Facebook, Twitter and LinkedIn are all public companies, and as such, their primary objectives are to return profits to their shareholders, not drive visibility for the brands that have developed presences on their platforms. It’s no secret that social networks strive to make their sites useful and attractive to users, employing algorithms to serve up content that will engage their audiences and keep them on the site longer (thus exposing them to more advertising.) The recent news of Facebook’s experiment in manipulating user emotions by managing what they see in their newsfeeds is surprising to some, but the reality is this: the brands we represent are not in control of social presences, and while there’s no doubt social media is a powerful communications medium, communicators are at the mercy of the social network companies and their fiduciary duties to their respective shareholders.
The social network companies can make (and have made) significant changes to their platforms, increasing and decreasing visibility for brands seemingly at the drop of a hat. As a result, except for brands willing to spend heavily on advertising, visibility via social networks can be unpredictable.
Here are four ways brands can safeguard their online visibility and social network traction.
Make your web site or blog the center of your content universe. Instead of using social platforms as the primary repositories for the content your brand produces, concentrate key assets on channels the brand controls.
Use social channels to build awareness and engagement, but don’t invest in creating communities on sites you don’t own. Social networks are great places to find and interact with like-minded people. However, building communities and groups on sites your brand doesn’t own, for example, creates an asset for the social networking company, not your own brand. If you’re going to invest in building a community, do so using a channel the brand owns.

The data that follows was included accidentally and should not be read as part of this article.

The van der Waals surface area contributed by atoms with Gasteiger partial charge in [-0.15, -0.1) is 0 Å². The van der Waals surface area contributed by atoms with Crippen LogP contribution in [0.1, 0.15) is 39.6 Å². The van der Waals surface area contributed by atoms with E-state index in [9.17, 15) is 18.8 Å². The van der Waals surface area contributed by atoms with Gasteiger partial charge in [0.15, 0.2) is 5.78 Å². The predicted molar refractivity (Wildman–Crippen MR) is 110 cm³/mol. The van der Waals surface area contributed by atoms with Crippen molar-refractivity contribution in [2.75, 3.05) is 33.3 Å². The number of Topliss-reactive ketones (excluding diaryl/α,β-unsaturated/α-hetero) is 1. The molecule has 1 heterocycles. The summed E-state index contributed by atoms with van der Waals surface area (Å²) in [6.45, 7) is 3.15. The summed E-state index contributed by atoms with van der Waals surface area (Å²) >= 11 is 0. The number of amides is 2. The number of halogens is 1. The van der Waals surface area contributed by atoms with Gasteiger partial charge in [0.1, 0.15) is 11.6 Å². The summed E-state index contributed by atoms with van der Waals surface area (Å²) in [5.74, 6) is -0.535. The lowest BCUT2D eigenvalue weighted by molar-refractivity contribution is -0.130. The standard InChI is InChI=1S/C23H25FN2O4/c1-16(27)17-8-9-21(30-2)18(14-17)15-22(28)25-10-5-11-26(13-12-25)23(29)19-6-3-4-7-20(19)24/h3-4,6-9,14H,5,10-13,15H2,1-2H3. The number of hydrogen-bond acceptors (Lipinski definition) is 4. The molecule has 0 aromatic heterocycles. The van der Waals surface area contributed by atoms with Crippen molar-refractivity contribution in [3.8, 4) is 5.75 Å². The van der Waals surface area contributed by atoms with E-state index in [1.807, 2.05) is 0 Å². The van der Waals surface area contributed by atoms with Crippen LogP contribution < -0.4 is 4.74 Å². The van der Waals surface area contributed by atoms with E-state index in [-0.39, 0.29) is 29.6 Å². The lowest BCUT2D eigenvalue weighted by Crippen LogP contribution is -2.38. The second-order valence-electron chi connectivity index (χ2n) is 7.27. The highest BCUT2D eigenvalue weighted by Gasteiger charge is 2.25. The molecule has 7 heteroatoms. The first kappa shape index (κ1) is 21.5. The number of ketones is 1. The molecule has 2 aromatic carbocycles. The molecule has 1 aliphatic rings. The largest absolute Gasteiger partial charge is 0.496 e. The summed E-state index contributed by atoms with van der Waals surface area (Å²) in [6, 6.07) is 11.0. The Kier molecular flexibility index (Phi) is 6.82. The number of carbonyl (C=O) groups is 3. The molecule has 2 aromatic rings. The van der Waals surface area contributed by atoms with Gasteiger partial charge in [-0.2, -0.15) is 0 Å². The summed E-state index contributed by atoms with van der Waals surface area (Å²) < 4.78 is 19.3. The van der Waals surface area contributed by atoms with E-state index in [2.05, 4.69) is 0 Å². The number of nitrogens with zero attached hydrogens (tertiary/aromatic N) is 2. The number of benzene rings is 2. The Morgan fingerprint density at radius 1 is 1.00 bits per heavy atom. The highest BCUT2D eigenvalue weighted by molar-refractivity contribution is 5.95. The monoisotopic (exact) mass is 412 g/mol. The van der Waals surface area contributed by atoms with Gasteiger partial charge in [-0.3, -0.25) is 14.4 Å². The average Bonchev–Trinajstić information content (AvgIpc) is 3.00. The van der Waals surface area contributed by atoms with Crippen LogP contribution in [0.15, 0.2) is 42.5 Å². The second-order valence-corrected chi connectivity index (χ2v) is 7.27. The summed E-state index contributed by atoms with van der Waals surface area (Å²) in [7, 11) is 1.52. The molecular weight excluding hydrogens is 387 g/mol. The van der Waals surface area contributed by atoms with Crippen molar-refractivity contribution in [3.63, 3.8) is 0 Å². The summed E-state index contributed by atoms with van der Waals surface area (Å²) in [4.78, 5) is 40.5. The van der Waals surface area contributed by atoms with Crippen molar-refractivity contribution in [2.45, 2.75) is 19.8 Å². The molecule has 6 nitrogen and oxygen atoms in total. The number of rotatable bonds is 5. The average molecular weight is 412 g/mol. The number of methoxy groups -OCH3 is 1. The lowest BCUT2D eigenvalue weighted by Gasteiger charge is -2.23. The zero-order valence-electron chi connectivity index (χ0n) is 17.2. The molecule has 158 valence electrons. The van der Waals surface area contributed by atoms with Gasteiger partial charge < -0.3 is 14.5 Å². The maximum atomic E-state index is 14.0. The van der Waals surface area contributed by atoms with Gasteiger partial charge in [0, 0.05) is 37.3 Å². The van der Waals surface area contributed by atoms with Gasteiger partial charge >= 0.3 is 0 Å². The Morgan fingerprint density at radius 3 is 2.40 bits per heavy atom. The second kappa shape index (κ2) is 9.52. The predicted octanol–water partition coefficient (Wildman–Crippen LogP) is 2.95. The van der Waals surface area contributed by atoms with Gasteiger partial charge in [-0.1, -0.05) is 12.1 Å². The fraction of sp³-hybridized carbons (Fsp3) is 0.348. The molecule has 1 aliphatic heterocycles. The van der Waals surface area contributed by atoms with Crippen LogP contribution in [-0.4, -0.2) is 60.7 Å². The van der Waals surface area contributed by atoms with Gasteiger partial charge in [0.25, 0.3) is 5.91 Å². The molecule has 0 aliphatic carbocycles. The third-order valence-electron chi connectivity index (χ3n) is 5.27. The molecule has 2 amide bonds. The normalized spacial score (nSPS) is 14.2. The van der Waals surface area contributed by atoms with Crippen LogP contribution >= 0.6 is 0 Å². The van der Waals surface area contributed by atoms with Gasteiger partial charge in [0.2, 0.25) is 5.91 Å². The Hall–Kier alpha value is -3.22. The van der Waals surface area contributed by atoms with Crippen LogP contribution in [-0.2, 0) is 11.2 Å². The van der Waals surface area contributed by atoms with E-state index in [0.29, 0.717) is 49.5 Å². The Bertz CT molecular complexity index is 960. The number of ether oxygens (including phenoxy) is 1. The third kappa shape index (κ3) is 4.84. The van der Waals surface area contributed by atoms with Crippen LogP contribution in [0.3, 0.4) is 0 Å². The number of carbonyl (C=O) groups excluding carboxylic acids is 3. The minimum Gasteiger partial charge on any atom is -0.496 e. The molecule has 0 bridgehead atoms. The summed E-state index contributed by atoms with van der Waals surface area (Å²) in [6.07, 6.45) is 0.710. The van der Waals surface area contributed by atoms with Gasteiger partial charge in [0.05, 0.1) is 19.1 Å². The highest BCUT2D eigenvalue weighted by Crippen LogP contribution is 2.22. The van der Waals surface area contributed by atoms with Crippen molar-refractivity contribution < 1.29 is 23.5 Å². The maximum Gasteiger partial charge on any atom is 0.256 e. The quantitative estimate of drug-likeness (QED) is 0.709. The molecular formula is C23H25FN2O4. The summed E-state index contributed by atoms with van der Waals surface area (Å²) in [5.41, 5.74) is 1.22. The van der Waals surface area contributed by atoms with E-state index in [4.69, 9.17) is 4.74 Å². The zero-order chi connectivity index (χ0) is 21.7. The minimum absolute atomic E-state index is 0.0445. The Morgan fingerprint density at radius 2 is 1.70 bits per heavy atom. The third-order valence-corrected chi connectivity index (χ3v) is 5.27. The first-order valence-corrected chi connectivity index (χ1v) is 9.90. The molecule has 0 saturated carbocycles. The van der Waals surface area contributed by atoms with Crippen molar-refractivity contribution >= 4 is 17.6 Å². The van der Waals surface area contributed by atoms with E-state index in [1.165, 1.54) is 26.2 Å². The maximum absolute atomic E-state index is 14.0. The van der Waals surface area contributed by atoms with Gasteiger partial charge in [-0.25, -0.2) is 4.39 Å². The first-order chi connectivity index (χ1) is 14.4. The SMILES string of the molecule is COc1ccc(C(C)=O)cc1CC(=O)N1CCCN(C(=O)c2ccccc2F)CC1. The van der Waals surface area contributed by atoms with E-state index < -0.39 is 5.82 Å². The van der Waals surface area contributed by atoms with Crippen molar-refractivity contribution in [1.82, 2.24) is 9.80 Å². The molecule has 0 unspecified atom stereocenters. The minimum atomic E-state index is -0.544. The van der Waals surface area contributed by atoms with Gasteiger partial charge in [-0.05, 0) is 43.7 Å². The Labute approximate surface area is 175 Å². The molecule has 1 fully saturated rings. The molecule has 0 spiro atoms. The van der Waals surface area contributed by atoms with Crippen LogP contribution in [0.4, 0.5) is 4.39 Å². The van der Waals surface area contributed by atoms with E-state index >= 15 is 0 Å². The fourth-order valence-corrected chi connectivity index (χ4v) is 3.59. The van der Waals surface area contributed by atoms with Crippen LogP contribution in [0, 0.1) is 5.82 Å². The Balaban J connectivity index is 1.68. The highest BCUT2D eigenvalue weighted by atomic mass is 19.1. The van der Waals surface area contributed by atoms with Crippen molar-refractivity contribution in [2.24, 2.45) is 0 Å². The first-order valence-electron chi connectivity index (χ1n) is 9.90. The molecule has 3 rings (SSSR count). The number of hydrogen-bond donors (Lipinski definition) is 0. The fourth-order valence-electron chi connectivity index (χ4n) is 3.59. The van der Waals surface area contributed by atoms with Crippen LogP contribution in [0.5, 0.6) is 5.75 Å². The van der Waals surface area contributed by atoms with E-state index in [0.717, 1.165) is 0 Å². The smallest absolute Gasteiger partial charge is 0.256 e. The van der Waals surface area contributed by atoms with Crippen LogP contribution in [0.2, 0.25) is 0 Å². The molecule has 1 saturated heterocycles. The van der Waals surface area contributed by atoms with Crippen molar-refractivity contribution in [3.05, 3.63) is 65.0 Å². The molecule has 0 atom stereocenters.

Build a multichannel strategy for distributing content and messaging. Don’t put all your eggs in one basket. Building a multichannel approach to distributing content is crucial for building new audiences and maintaining engagement with people who are already connected with a brand. Social media, commercial newswire services, online communities and a brand’s own digital channels reach different audiences. Employ a mix, and fine tune messages to fit each, to maximize relevant exposure for your messages. You’ll also be creating a hedge against significant changes in the social media or search engine landscapes.
Let your audience do the talking. Encourage social sharing (but point people back to your brand’s hub.) As you develop content and plan strategies, make “social sharing” a goal. Building content and crafting strategies with social sharing outcomes in mind will not only help amplify brand messages – you’ll build credibility through social proof, as well. When possible, link shared elements back to your brand’s owned channels.
Using social channels to amplify brand messages while at the same time directing audiences towards digital assets the brand owns and controls enables organizations to capitalize upon the important benefits social media delivers, building visibility and interaction with key audiences while protecting the brand’s investment in content development and outreach. In addition to limiting downside risk to the organization in the face of changes in how social networks present brand content, smart communicators can develop traction with audiences on their brands’ own channels, developing increasing the return the organization realizes on the content it develops.
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